TDF-FTC is also contraindicated in persons with a creatinine clearance of <60 mL/min due to the risk of nephrotoxicity. In addition, during the first six months of PrEP therapy TDF can lead to a reduction in bone density, but it stabilizes after that.6

Protocols for Prescribing and Use

TDF-FTC should initially be prescribed for 90 days and refilled only after testing for current HIV status,8 sexually transmitted infection (STI) status,9 and renal function. After this initial three-month period, the individual should continue to be monitored every three months, and only receive additional 90-day supplies after testing. PrEP adherence and risk behaviors should be discussed during the three-month follow-up visits regardless of symptoms.

In persons without risk factors for renal disease, a serum creatinine level should be taken every six months, and for those with renal disease risk factors (e.g., hypertension, diabetes, proteinuria, older age, prior history of renal insufficiency), a serum creatinine level should be taken every three months and a urinalysis performed every six months.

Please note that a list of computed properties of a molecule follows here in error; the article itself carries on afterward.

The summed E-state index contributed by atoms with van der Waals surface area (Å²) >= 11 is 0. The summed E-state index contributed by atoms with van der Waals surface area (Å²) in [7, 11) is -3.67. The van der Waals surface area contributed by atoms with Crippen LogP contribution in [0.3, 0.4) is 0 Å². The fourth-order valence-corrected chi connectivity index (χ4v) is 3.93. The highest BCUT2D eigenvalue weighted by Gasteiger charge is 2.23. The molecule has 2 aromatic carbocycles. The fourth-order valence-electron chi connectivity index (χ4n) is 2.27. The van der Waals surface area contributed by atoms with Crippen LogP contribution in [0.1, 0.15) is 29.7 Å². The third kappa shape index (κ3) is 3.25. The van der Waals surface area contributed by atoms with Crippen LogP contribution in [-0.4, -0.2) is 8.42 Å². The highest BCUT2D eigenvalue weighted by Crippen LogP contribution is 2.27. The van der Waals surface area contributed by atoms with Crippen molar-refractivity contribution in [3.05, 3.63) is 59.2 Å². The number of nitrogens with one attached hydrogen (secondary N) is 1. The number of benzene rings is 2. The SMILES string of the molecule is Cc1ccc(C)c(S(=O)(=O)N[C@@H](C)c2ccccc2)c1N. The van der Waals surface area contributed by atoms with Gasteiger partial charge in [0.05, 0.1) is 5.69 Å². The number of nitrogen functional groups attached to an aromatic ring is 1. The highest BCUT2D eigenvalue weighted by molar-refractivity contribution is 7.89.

Ideally, PrEP users should continue condom use. This will reduce their risk of acquiring STIs and the hepatitis C virus10 as well as protect against HIV infection until appropriate intracellular levels of TDF are achieved. How long condoms need to be used varies, but generally it is recommended for seven days after starting PrEP for patients engaging in receptive anal sex and 21 days after starting PrEP for patients engaging in receptive vaginal sex.8

The reality is that most people taking PrEP continue to engage in high-risk sexual behaviors, especially not using a condom. Studies of MSM who take PrEP have shown that approximately 30% to 50% were subsequently diagnosed with a bacterial STI. A recent systematic review showed that PrEP use was associated with a significant increase in rectal chlamydia (odds ratio [OR] 1.59; 95% confidence interval [CI] [1.19-2.13]) and an increase in any STI diagnosis (OR 1.24; 95% CI [0.99-1.54]). In addition, association of PrEP use with STI diagnoses was stronger in later studies: Most studies showed evidence of an increase in condomless sex among PrEP users.11